Early Tesla Model 3 Problems Didn’t End up Being a Big Deal

Tesla might be the only car company put under the type of scrutiny that’s typically reserved for artists and athletes. When the Tesla Model 3 was still being developed, a bevy of problems with its design took over the internet and caused people to question its integrity on the market. Now a reality, however, it would appear as though those problems went to the wayside. 

The Tesla Model 3 

The midsize Tesla Model 3 continues the company’s commitment to providing environmentally conscious cars that also appease a technology-driven consumer market. With an electric engine and smooth transition, Tesla offers a vehicle that often seems too good to be true on paper. With excellent battery life, no fuel costs, and a unique, slick design that gives it a unique look out on the street, car fans anticipated every new announcement that the company had to offer. 

It’s a small car that packs a punch and offers an impressive amount of space for its build. Furthermore, while the cars might cost around $50,000 for the models with longer range, they are among the greenest vehicles on the planet. Tesla has developed a cult-like following of people who live, eat, and breathe new announcements and drops, but leading up to the Model 3, many wondered if this goodwill would soon run out.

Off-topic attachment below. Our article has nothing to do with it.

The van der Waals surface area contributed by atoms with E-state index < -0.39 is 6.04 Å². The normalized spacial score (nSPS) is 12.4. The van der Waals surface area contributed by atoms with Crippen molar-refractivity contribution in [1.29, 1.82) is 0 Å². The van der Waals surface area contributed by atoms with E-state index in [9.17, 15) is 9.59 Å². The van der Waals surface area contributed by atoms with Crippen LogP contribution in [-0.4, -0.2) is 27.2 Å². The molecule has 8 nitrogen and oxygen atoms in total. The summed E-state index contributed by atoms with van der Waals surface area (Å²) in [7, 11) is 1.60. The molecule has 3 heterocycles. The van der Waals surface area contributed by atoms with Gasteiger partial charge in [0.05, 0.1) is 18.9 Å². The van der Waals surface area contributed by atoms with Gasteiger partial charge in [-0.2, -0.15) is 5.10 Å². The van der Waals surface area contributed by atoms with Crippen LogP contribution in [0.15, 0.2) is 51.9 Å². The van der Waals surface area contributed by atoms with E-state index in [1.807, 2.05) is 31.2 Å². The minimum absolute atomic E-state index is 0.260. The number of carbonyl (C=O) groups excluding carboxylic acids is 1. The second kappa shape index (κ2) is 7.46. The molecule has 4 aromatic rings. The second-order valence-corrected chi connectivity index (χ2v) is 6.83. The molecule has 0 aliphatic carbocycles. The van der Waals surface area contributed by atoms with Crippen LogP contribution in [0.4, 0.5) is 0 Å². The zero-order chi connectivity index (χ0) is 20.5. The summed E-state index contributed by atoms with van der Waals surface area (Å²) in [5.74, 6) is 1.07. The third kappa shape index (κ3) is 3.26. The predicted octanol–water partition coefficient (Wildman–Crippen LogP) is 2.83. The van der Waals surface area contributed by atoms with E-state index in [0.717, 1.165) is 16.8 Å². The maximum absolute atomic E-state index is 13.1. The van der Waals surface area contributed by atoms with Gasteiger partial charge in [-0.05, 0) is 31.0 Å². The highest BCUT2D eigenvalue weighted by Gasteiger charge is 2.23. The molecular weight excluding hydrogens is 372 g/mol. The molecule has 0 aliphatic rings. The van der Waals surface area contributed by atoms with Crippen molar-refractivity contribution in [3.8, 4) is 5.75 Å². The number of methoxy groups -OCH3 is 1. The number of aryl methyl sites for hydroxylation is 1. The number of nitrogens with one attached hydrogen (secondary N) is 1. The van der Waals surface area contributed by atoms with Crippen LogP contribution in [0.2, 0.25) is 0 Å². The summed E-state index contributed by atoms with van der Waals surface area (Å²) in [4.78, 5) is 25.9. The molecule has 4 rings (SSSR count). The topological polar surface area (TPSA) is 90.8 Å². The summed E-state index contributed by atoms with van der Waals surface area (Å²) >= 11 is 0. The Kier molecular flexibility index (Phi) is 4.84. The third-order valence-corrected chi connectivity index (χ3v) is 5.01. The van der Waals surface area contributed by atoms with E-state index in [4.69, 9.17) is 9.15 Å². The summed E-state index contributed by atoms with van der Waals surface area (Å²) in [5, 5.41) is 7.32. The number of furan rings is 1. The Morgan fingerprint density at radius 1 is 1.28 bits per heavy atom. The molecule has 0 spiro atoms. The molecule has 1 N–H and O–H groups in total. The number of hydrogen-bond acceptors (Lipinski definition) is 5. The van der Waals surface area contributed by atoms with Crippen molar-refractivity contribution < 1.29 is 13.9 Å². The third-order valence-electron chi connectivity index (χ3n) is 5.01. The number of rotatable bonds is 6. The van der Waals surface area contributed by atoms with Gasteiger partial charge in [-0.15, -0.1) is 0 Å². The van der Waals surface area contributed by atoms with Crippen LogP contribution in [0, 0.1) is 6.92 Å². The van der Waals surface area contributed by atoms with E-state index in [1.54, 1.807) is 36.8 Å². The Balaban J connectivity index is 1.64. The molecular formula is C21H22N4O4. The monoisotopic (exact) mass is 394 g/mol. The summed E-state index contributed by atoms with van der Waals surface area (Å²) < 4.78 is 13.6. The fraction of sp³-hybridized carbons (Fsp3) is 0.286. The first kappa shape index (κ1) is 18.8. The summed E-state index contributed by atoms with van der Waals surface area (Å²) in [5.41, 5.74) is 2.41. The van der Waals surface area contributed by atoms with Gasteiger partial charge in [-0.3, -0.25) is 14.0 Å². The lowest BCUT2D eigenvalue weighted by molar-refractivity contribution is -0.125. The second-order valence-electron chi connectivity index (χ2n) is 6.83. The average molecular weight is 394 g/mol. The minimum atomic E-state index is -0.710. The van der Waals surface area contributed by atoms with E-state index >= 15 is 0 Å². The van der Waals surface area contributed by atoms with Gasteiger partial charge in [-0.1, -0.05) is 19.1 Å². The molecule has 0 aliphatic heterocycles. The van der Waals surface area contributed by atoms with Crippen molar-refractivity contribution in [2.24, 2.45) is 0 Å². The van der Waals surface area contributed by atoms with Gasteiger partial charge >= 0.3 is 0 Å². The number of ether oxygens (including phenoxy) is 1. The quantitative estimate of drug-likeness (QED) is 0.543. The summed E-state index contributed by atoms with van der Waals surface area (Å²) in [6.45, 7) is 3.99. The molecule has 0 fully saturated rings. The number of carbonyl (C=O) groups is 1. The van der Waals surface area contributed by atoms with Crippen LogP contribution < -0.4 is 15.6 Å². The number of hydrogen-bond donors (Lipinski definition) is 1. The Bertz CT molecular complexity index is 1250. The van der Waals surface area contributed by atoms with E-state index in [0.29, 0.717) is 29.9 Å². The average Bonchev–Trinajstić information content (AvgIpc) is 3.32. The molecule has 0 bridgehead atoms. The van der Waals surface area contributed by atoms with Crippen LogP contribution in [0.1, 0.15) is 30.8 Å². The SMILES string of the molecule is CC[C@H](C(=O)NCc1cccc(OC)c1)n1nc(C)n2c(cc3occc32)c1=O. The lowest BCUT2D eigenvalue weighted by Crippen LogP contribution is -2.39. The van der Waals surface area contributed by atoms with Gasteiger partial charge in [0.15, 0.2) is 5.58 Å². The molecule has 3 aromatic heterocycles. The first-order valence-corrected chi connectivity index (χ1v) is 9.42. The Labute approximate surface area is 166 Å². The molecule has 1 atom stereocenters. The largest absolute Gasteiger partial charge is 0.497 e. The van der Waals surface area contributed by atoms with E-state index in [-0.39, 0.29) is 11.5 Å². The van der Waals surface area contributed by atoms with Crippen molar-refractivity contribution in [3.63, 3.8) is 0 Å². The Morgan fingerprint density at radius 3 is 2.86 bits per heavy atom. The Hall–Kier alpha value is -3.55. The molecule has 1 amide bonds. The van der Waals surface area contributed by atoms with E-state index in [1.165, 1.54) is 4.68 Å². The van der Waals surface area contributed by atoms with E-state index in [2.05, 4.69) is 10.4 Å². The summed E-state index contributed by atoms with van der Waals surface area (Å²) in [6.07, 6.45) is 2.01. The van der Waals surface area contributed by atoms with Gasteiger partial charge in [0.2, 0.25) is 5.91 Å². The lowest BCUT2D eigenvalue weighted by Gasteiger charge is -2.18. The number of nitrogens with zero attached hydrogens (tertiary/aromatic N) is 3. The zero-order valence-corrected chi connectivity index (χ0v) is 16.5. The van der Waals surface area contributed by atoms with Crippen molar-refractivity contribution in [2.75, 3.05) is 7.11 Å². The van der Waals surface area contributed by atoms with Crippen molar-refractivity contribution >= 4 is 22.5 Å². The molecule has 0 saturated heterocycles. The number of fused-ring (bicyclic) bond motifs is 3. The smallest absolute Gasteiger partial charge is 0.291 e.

Early problems with the Tesla Model 3

Tesla doesn’t operate like a typical car company. Existing in an area that combines gearheads’ automotive passion with a Silicon Valley mindset more akin to Apple, its process takes longer than many other car companies. As such, every new announcement, feature, and bug will get a little bit more attention than the average car company.

According to Zachary Shahan of Clean Technica, the Tesla Model 3 was no exception. With every new announcement from Elon Musk and company, a wave of problems hit the production line. One of the first red flags in the eye of many was the lack of a traditional speedometer. Instead, the company put nearly all of the dashboard staples onto a touchscreen that many worried would distract.

Second, people were nervous that the car would have a trunk instead of a traditional Tesla hatchback. It was so intense, however, that some claimed that they wouldn’t purchase the vehicle. From issues with the seats to complaints about the panel system, everyone had opinions about Tesla, whether they were buying one or not. 

Many of these complaints were valid. However, with the vehicle long into its time on the market, some complaints appear to have been overblown. 

Were critics overreacting?

RELATED: The 2020 Tesla Model Y Solved the First Model 3’s Big Problems

While Shahan pointed out all the problems that people expected with the new Tesla, his article’s point wasn’t that they ended up mattering. Quite the opposite was true. Despite three years of endless backlash with every new announcement, the car was a hit and continues to be so to this day. When a company reaches the level that Tesla reaches, the expectations are lofty. 

Add that to how Musk can often sell both his products and his company, and anything less than perfection will likely lead to overreactions of the highest level. The trunks were big enough for most needs, the paneling was little that the average car fan cares about, and the touchscreen speedometer appeared to be a case of people just needing to experience it themselves. 

The Tesla Model 3 is one of the hottest cars on the market. Despite some valid criticisms about its performance, the car is a hit. However, it just goes to show that only because somebody has concerns about a product, they aren’t necessarily going to be a big deal afterward.